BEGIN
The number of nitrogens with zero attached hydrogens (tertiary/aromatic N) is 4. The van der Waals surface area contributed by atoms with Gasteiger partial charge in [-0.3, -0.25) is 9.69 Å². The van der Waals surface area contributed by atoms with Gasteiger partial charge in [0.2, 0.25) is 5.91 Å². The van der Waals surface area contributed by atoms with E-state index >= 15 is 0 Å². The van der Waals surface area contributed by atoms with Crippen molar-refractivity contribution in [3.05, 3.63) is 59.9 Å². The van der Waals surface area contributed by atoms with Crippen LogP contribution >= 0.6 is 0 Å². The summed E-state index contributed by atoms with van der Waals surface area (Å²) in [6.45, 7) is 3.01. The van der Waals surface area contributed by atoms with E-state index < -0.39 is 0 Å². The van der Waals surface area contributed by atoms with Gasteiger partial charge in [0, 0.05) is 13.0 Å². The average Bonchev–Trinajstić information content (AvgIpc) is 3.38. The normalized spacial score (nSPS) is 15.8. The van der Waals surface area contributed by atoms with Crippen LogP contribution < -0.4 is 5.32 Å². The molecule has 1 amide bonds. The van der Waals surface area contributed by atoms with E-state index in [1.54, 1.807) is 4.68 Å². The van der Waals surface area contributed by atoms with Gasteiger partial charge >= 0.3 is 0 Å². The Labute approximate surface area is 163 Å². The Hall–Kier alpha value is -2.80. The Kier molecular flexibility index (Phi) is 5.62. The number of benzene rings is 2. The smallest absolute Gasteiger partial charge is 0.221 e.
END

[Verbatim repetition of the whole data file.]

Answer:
The number of nitrogens with zero attached hydrogens (tertiary/aromatic N) is 4. The van der Waals surface area contributed by atoms with Gasteiger partial charge in [-0.3, -0.25) is 9.69 Å². The van der Waals surface area contributed by atoms with Gasteiger partial charge in [0.2, 0.25) is 5.91 Å². The van der Waals surface area contributed by atoms with E-state index >= 15 is 0 Å². The van der Waals surface area contributed by atoms with Crippen molar-refractivity contribution in [3.05, 3.63) is 59.9 Å². The van der Waals surface area contributed by atoms with Crippen LogP contribution >= 0.6 is 0 Å². The summed E-state index contributed by atoms with van der Waals surface area (Å²) in [6.45, 7) is 3.01. The van der Waals surface area contributed by atoms with E-state index < -0.39 is 0 Å². The van der Waals surface area contributed by atoms with Gasteiger partial charge in [0, 0.05) is 13.0 Å². The average Bonchev–Trinajstić information content (AvgIpc) is 3.38. The normalized spacial score (nSPS) is 15.8. The van der Waals surface area contributed by atoms with Crippen LogP contribution < -0.4 is 5.32 Å². The molecule has 1 amide bonds. The van der Waals surface area contributed by atoms with E-state index in [1.54, 1.807) is 4.68 Å². The van der Waals surface area contributed by atoms with Gasteiger partial charge >= 0.3 is 0 Å². The Labute approximate surface area is 163 Å². The Hall–Kier alpha value is -2.80. The Kier molecular flexibility index (Phi) is 5.62. The number of benzene rings is 2. The smallest absolute Gasteiger partial charge is 0.221 e.